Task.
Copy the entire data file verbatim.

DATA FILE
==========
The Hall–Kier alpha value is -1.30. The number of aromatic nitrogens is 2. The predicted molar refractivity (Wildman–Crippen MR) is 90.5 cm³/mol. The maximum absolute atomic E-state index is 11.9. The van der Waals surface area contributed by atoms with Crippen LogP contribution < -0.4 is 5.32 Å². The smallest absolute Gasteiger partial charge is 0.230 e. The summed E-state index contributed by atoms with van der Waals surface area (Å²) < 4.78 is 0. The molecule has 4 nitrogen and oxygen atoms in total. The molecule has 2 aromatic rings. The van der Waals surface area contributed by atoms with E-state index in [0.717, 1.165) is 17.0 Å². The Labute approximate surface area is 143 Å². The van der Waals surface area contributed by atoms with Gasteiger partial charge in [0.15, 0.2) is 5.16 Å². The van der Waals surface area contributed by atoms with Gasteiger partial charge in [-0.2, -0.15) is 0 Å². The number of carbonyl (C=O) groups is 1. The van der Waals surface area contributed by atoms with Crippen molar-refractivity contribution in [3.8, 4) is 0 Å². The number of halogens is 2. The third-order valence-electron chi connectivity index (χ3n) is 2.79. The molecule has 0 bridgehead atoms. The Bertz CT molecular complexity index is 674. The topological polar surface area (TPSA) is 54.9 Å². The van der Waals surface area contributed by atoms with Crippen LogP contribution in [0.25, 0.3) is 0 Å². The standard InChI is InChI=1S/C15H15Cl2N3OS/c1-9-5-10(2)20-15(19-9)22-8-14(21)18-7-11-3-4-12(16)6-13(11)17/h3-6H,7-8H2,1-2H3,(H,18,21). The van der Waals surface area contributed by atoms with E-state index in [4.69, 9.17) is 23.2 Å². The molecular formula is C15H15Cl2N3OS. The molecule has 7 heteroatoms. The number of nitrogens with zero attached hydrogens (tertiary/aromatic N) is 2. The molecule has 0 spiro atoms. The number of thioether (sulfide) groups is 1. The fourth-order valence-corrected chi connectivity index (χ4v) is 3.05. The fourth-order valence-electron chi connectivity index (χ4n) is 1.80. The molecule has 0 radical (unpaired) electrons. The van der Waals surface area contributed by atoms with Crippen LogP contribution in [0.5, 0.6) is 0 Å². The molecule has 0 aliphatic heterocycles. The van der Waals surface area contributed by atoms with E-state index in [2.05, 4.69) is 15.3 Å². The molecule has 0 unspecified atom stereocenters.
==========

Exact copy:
The Hall–Kier alpha value is -1.30. The number of aromatic nitrogens is 2. The predicted molar refractivity (Wildman–Crippen MR) is 90.5 cm³/mol. The maximum absolute atomic E-state index is 11.9. The van der Waals surface area contributed by atoms with Crippen LogP contribution < -0.4 is 5.32 Å². The smallest absolute Gasteiger partial charge is 0.230 e. The summed E-state index contributed by atoms with van der Waals surface area (Å²) < 4.78 is 0. The molecule has 4 nitrogen and oxygen atoms in total. The molecule has 2 aromatic rings. The van der Waals surface area contributed by atoms with E-state index in [0.717, 1.165) is 17.0 Å². The Labute approximate surface area is 143 Å². The van der Waals surface area contributed by atoms with Gasteiger partial charge in [0.15, 0.2) is 5.16 Å². The van der Waals surface area contributed by atoms with Gasteiger partial charge in [-0.2, -0.15) is 0 Å². The number of carbonyl (C=O) groups is 1. The van der Waals surface area contributed by atoms with Crippen molar-refractivity contribution in [3.8, 4) is 0 Å². The number of halogens is 2. The third-order valence-electron chi connectivity index (χ3n) is 2.79. The molecule has 0 bridgehead atoms. The Bertz CT molecular complexity index is 674. The topological polar surface area (TPSA) is 54.9 Å². The van der Waals surface area contributed by atoms with Crippen LogP contribution in [0.25, 0.3) is 0 Å². The standard InChI is InChI=1S/C15H15Cl2N3OS/c1-9-5-10(2)20-15(19-9)22-8-14(21)18-7-11-3-4-12(16)6-13(11)17/h3-6H,7-8H2,1-2H3,(H,18,21). The van der Waals surface area contributed by atoms with E-state index in [4.69, 9.17) is 23.2 Å². The molecular formula is C15H15Cl2N3OS. The molecule has 7 heteroatoms. The number of nitrogens with zero attached hydrogens (tertiary/aromatic N) is 2. The molecule has 0 spiro atoms. The number of thioether (sulfide) groups is 1. The fourth-order valence-corrected chi connectivity index (χ4v) is 3.05. The fourth-order valence-electron chi connectivity index (χ4n) is 1.80. The molecule has 0 radical (unpaired) electrons. The van der Waals surface area contributed by atoms with Crippen LogP contribution in [0.5, 0.6) is 0 Å². The molecule has 0 aliphatic heterocycles. The van der Waals surface area contributed by atoms with E-state index in [2.05, 4.69) is 15.3 Å². The molecule has 0 unspecified atom stereocenters.